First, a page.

4. If you expand the options at the bottom, new options for The Moon, and Mars will be available. 
  5. Have Fun!

Friday, August 8, 2014

New School Year, New Technology

After a nice long summer break working at an alternative education school, with zero technology, I'm nice and refreshed, ready for the school year to start. Better yet, there are many new tools or updates to old tools to try with students. At the top of my list sits Classroom for Google. Having early access to the tool, allowed me to play with some features, and begin to set up some classes for this coming school year. The tool has a very simplistic interface, much like a Google + community, and offers flexibility with adding documents/files from Google Drive.

Some fantastic features of this tool are; once you make a classroom, the tool auto-creates a folder in your Google drive called Classroom, with a secondary folder nestled inside with that class name associated. This makes it very easy to store documents and files for that one class.
When you make an assignment, a new folder with the name of the assignment is created and nestled in the class folder. (confused yet? Look at the pictures below.)
When a student submits an assignment on their end, they do not have to change any sharing settings in the document, all they need to do is find the right file in their drive, and submit it. The file will magically move to your assignment folder.

I can almost see the piles of student papers on my desk, disappearing, and I can see the clutter of my drive becoming organized.

That is only skimming the surface of the tool. I will add more tips and features as I dust off my technology and start playing again. For now, enjoy the screen shots, from my new Google Open Gallery Page all about Classroom for Google.

Click the "i" icon at the bottom right for an image description.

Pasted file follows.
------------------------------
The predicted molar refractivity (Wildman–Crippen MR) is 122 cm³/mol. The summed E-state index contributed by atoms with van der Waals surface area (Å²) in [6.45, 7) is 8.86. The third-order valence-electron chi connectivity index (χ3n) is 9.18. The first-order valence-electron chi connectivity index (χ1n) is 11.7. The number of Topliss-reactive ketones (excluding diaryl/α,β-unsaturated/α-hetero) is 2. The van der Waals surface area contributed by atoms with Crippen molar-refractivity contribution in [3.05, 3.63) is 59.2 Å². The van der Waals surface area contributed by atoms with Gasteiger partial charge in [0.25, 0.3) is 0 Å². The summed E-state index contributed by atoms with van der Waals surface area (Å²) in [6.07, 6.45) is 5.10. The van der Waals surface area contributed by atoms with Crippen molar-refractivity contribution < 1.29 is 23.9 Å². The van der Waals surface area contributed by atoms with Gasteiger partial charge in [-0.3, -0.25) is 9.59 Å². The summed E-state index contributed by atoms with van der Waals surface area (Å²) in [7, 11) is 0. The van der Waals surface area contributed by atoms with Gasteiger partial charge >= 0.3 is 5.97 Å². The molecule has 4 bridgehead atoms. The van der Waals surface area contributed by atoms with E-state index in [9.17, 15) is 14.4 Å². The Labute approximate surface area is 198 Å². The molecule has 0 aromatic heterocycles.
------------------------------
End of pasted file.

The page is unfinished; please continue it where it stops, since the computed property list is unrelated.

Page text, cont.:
Thursday, June 26, 2014

New Google Doc Options

As the Google I/O continues, new Google features are being rolled out. Drive now has a great addition to enhance collaboration. There are now three lenses collaborators can quickly swap between to view a document with a different role. Collaborators with appropriate permissions can swap between an editor, viewer, and a new role that allows you to make suggestions. 

This new role essentially integrates the comments much more intuitively and color codes changes in real-time. For example, if a student were editing a document, and the teacher wanted to provide some feedback. The teacher could choose the role of "suggestion" and type in a suggestion while the student is making edits. On the student end of the document,  a pink highlight will appear in the text, with a new comment added, as well as a place holder in the document with the suggestion. If the suggestion is to change a portion of the document, the teacher can actually cross out a portion of the document, but the editor can see the changes being crossed out with the original material still present. If the student doesn't want to take the advice, they can close the comment box and the suggestion clears for both collaborators. 

This opens some great opportunities for teachers to collaborate with students to provide more real-time feedback and provides easier tools for the student to incorporate these suggestions into the document, without interrupting the flow of the editing process. Similarly, this opens more opportunities for better peer editing. Students can actually collaborate and see changes and suggestions without losing the original thoughts and ideas, to acquire one truly collaborative document. 

This image shows the new menu options.